With the NNPC as the only importer of petrol, it was not surprising that the country started experiencing shortages in the fourth quarter of 2017. To ensure that the country was wet with refined fuel, the NNPC had in April 2017 signed about $6 billion worth of deals with local and international traders to exchange about 330,000 barrels per day (bpd) of crude oil for imported petrol.
Before the administration of President Muhammadu Buhari assumed office, the DSDP agreements were previously referred to as offshore crude oil processing agreements (OPAs) and crude-for-products exchange arrangements. Under these deals, the oil traders engaged by the NNPC were supposed to bring back petrol into the country after taking NNPC’s crude oil to the international refiners.
But in the months of October/November/December 2017, some of these companies converted their DSDP contracts into diesel and imported diesel for NNPC as they could not bring back petrol as a result of the high cost of the product in the international market.
With this development, the Nigerian market was flooded with diesel, which is also imported by the other private marketers as a deregulated product, while petrol for which the marketers relied on NNPC for supply, became a scarce product, leading to the crisis, which is yet to be resolved. Vice President Yemi Osinbajo had alluded to this fact, when he visited some depots in Lagos to monitor the fuel situation on Christmas Day.
“I think that going by what we have seen, there is what is called winter deliveries. Towards the end of the year, the premium goes up – the cost of fuel goes up in many parts of the world. Obviously, that gave rise to problems for those, who are bringing in products. We had one or two short deliveries by the importers and that accounted for some of the problems,” Osinbajo had said.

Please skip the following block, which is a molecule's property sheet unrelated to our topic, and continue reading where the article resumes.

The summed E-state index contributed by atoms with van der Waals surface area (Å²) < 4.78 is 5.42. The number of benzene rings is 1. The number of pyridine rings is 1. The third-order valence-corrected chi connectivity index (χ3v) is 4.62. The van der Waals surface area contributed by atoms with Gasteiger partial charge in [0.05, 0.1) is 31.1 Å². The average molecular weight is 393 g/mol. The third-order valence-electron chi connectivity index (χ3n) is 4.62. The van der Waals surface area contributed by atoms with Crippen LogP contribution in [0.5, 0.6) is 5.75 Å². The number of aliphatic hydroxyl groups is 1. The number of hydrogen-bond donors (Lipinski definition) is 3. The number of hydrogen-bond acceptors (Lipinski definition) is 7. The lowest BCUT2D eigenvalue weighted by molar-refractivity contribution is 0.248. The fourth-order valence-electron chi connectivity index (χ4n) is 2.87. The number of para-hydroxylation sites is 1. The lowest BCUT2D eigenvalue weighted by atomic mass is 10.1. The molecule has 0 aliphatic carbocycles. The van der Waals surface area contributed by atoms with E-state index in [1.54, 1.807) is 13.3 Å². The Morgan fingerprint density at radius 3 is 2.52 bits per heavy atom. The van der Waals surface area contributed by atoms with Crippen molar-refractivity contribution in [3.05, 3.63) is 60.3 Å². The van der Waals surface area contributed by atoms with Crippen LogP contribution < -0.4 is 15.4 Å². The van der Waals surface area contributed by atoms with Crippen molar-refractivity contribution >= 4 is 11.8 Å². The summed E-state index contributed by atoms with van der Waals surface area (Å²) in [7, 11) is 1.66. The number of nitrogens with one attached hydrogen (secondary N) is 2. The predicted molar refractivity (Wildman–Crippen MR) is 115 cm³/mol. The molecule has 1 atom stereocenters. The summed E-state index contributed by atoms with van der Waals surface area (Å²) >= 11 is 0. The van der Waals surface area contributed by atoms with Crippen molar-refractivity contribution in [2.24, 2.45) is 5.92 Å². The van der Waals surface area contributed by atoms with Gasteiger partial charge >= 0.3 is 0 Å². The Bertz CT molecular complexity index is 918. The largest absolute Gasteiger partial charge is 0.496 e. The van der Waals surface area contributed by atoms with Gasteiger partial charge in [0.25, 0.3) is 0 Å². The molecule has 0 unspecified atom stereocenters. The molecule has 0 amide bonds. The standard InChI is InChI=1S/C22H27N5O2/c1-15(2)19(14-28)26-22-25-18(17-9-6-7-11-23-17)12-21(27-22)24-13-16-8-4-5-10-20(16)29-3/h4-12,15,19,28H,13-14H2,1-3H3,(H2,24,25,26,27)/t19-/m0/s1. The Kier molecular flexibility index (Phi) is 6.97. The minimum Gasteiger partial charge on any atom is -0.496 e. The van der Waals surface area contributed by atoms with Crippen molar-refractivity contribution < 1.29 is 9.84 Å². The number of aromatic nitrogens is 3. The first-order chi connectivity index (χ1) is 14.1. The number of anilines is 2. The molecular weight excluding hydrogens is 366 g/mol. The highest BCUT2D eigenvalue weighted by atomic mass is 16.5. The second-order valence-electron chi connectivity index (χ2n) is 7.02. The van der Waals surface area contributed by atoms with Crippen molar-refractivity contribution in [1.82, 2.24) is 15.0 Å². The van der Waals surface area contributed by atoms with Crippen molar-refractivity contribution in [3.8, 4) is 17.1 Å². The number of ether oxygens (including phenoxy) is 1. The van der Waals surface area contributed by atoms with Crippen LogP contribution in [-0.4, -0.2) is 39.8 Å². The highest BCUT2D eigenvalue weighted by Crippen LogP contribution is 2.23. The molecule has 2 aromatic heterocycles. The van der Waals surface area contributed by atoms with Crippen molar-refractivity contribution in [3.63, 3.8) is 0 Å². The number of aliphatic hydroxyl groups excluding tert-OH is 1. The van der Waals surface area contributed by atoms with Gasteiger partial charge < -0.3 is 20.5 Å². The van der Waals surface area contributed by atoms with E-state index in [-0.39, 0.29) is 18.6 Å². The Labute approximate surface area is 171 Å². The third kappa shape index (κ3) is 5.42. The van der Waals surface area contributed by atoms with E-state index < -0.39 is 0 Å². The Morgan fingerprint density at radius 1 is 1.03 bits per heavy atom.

Kachikwu also told THISDAY that the federal government would review the DSDP contracts of the NNPC to blacklist some oil traders whose failure to meet their petrol supply obligations plunged the country into the fuel crisis. He said some of the oil traders failed to deliver petrol to NNPC due to either lack of capacity to deliver or for profiteering reasons.
According to him, the failure of the companies to meet their contractual obligations caused the fuel crisis, which was aggravated by the high cost of crude oil in the international market.
“I think the immediate cause of this (fuel crisis) is the increase in the price of crude, and then a lot of deliveries at obviously a loss that NNPC is doing just to keep the nation going – also not the fault of NNPC. That is what caused it. So, we need to do better planning obviously in terms of foreseeing this and trying to provide for this. And there were a lot of people, who took the DSDP programme to deliver products that failed in their deadlines – some for profiteering reasons, some for just sheer lack of capacity,” Kachikwu had explained.
Understanding the Lingering Scarcity